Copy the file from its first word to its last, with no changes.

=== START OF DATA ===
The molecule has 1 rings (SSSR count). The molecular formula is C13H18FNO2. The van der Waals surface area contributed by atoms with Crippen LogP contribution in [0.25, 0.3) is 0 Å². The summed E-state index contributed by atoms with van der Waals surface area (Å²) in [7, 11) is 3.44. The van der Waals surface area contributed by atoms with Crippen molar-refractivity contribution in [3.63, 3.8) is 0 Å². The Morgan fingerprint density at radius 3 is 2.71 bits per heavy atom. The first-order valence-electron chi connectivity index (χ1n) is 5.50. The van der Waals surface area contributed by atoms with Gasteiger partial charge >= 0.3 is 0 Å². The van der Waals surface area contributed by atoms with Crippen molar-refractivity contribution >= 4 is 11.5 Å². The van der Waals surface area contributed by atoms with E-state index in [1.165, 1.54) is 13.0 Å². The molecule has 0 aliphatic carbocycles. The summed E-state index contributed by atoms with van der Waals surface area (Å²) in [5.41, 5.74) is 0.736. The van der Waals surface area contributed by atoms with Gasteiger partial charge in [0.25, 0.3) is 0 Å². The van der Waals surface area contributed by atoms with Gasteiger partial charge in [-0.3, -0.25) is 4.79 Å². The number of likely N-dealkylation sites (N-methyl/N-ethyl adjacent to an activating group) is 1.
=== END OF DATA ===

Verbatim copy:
The molecule has 1 rings (SSSR count). The molecular formula is C13H18FNO2. The van der Waals surface area contributed by atoms with Crippen LogP contribution in [0.25, 0.3) is 0 Å². The summed E-state index contributed by atoms with van der Waals surface area (Å²) in [7, 11) is 3.44. The van der Waals surface area contributed by atoms with Crippen molar-refractivity contribution in [3.63, 3.8) is 0 Å². The Morgan fingerprint density at radius 3 is 2.71 bits per heavy atom. The first-order valence-electron chi connectivity index (χ1n) is 5.50. The van der Waals surface area contributed by atoms with Gasteiger partial charge >= 0.3 is 0 Å². The van der Waals surface area contributed by atoms with Crippen molar-refractivity contribution >= 4 is 11.5 Å². The van der Waals surface area contributed by atoms with E-state index in [1.165, 1.54) is 13.0 Å². The molecule has 0 aliphatic carbocycles. The summed E-state index contributed by atoms with van der Waals surface area (Å²) in [5.41, 5.74) is 0.736. The van der Waals surface area contributed by atoms with Gasteiger partial charge in [0.25, 0.3) is 0 Å². The van der Waals surface area contributed by atoms with Gasteiger partial charge in [-0.3, -0.25) is 4.79 Å². The number of likely N-dealkylation sites (N-methyl/N-ethyl adjacent to an activating group) is 1.